Update on post-employment benefits
As many people are aware, the future of Other Post-Employment Benefits (OPEB) has been in the news over the past several years and remains the subject of intense scrutiny. This discussion refers mainly to public employee retiree health care benefits.
Last year, the Special Commission to Study Retiree Healthcare and Other Non-Pension Benefits was created to develop recommendations on how the Commonwealth could address the enormous unfunded liabilities facing the state and municipal governments to cover retiree health insurance. After several months of study and deliberation, the Commission, co-chaired by former MTA President Anne Wass, produced a series of recommendations on January 11, 2013.
For a full description of the process and events that led up to the report being issued, click here.
On January 25, the MTA Board of Directors voted to support the recommendations of the Special Commission to Study Retiree Healthcare and Other Non-Pension Benefits. The motion adopted was as follows:
That the MTA Board of Directors affirms support of the recommendations of the Special Commission to Study Retiree Healthcare and Other Non-Pension Benefits as set forth in the Special Commission’s January 11, 2013 report. MTA will support legislation that mirrors or improves the recommendations contained in the report. If legislation is proposed which departs significantly from the recommendations contained in the report, and to the detriment of MTA members, the leadership will consult again with the Board of Directors.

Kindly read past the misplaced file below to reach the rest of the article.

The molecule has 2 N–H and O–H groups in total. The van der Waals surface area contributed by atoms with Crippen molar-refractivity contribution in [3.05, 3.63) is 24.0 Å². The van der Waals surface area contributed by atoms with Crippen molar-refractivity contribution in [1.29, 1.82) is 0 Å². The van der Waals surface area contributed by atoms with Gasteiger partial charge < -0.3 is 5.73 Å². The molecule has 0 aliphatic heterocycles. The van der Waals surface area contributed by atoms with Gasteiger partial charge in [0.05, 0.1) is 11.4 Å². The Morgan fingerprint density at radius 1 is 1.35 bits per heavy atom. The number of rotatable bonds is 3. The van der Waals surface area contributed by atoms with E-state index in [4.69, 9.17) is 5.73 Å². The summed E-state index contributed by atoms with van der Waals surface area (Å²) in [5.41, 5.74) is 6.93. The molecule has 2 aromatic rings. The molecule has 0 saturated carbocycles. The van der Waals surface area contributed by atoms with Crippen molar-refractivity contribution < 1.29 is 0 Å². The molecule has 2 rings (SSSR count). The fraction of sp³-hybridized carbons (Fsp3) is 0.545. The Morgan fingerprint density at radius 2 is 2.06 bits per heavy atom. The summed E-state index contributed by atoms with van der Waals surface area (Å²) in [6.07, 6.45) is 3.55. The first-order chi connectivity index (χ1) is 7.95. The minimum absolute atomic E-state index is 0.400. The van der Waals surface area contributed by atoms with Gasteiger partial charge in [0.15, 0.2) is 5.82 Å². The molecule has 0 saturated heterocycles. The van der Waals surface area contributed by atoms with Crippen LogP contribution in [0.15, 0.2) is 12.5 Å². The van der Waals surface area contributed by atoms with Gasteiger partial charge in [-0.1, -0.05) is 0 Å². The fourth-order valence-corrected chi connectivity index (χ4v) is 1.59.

Governor Deval Patrick subsequently filed legislation that mirrors the recommendations in the Commission report.
Since the Board vote, MTA leaders and staff have been meeting with members regarding concerns that the legislation may negatively impact some categories of our membership in a disproportionate manner. Based on these concerns, we have been in discussions with representatives of the administration and legislative leaders to seek possible solutions to these problems in the legislation.
At the MTA Annual Meeting of Delegates on May 11, the delegates approved New Business Item #2, which reads as follows:
Be it resolved that MTA shall work to modify legislation that would adversely affect MTA members’ health care coverage upon retirement, including changes to the minimum eligibility age, years of service required, and/or percentage of premiums to be paid. The MTA shall fight to improve the legislation filed by Governor Patrick entitled “An Act Providing Retiree Healthcare Benefits Reform.”
The MTA Annual Meeting of Delegates hereby instructs the leadership to:
• Publish this resolution on the website and in MTA Today accompanied by a clear explanation of the legislation’s specific provisions.
• Notify every local president of this resolution and encourage them to organize their members to contact legislators to improve the current legislation.
• Communicate the MTA’s intent to improve the current proposed legislation via a letter to every state legislator.
• Direct the MTA Government Relations Division to work to improve the current proposed legislation.
In accordance with that vote and our earlier efforts to address the concerns raised by members, we have sent this letter, now posted on the MTA website, to members of both the House and Senate, with copies to the Board, presidents and staff. We encourage local leaders to organize their members to contact legislators to improve the current legislation as outlined in the letter. There will also be an article on this issue in the fall issue of MTA Today and updates and additional notifications to local leaders when and if the proposed legislation is under consideration at the State House.
To see a chart explaining the legislation’s specific provisions, click here.